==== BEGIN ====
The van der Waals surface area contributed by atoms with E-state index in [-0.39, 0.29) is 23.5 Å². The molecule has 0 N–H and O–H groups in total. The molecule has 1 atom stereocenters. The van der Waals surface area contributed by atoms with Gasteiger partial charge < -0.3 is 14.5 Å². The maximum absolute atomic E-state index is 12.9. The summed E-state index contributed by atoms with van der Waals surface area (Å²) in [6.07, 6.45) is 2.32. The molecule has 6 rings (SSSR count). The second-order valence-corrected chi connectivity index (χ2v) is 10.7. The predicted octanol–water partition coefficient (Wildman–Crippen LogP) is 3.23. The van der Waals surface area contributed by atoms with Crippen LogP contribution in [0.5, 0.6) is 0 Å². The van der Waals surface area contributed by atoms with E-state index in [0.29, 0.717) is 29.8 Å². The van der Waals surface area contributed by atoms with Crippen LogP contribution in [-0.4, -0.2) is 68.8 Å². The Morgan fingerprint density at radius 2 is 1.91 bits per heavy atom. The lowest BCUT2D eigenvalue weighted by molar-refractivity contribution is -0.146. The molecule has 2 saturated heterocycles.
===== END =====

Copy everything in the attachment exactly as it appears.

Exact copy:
The van der Waals surface area contributed by atoms with E-state index in [-0.39, 0.29) is 23.5 Å². The molecule has 0 N–H and O–H groups in total. The molecule has 1 atom stereocenters. The van der Waals surface area contributed by atoms with Gasteiger partial charge < -0.3 is 14.5 Å². The maximum absolute atomic E-state index is 12.9. The summed E-state index contributed by atoms with van der Waals surface area (Å²) in [6.07, 6.45) is 2.32. The molecule has 6 rings (SSSR count). The second-order valence-corrected chi connectivity index (χ2v) is 10.7. The predicted octanol–water partition coefficient (Wildman–Crippen LogP) is 3.23. The van der Waals surface area contributed by atoms with Crippen LogP contribution in [0.5, 0.6) is 0 Å². The van der Waals surface area contributed by atoms with E-state index in [0.29, 0.717) is 29.8 Å². The van der Waals surface area contributed by atoms with Crippen LogP contribution in [-0.4, -0.2) is 68.8 Å². The Morgan fingerprint density at radius 2 is 1.91 bits per heavy atom. The lowest BCUT2D eigenvalue weighted by molar-refractivity contribution is -0.146. The molecule has 2 saturated heterocycles.